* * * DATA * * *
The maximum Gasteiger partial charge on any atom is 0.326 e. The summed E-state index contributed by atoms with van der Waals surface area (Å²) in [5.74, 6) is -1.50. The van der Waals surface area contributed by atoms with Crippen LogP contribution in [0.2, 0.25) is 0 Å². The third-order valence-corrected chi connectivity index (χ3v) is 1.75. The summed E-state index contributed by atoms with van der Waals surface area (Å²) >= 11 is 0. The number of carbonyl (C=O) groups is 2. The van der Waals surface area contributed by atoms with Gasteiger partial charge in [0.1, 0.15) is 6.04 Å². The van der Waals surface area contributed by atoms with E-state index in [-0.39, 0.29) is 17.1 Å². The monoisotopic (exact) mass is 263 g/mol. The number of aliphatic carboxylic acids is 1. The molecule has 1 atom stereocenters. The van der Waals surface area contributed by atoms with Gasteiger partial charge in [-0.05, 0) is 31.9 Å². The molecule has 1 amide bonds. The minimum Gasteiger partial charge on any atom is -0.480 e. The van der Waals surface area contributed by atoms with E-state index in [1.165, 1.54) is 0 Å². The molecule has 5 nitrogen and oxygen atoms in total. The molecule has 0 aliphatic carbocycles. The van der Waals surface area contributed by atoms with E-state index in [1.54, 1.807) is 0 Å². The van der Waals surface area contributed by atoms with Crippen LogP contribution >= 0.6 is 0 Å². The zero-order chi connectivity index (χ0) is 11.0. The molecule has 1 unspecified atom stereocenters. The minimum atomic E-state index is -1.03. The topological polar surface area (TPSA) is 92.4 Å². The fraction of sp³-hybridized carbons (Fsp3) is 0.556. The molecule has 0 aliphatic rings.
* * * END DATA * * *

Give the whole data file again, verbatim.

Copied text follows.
The maximum Gasteiger partial charge on any atom is 0.326 e. The summed E-state index contributed by atoms with van der Waals surface area (Å²) in [5.74, 6) is -1.50. The van der Waals surface area contributed by atoms with Crippen LogP contribution in [0.2, 0.25) is 0 Å². The third-order valence-corrected chi connectivity index (χ3v) is 1.75. The summed E-state index contributed by atoms with van der Waals surface area (Å²) >= 11 is 0. The number of carbonyl (C=O) groups is 2. The van der Waals surface area contributed by atoms with Gasteiger partial charge in [0.1, 0.15) is 6.04 Å². The van der Waals surface area contributed by atoms with E-state index in [-0.39, 0.29) is 17.1 Å². The monoisotopic (exact) mass is 263 g/mol. The number of aliphatic carboxylic acids is 1. The molecule has 1 atom stereocenters. The van der Waals surface area contributed by atoms with Gasteiger partial charge in [-0.05, 0) is 31.9 Å². The molecule has 1 amide bonds. The minimum Gasteiger partial charge on any atom is -0.480 e. The van der Waals surface area contributed by atoms with E-state index in [1.165, 1.54) is 0 Å². The molecule has 5 nitrogen and oxygen atoms in total. The molecule has 0 aliphatic carbocycles. The van der Waals surface area contributed by atoms with E-state index in [1.54, 1.807) is 0 Å². The van der Waals surface area contributed by atoms with Crippen LogP contribution >= 0.6 is 0 Å². The zero-order chi connectivity index (χ0) is 11.0. The molecule has 1 unspecified atom stereocenters. The minimum atomic E-state index is -1.03. The topological polar surface area (TPSA) is 92.4 Å². The fraction of sp³-hybridized carbons (Fsp3) is 0.556. The molecule has 0 aliphatic rings.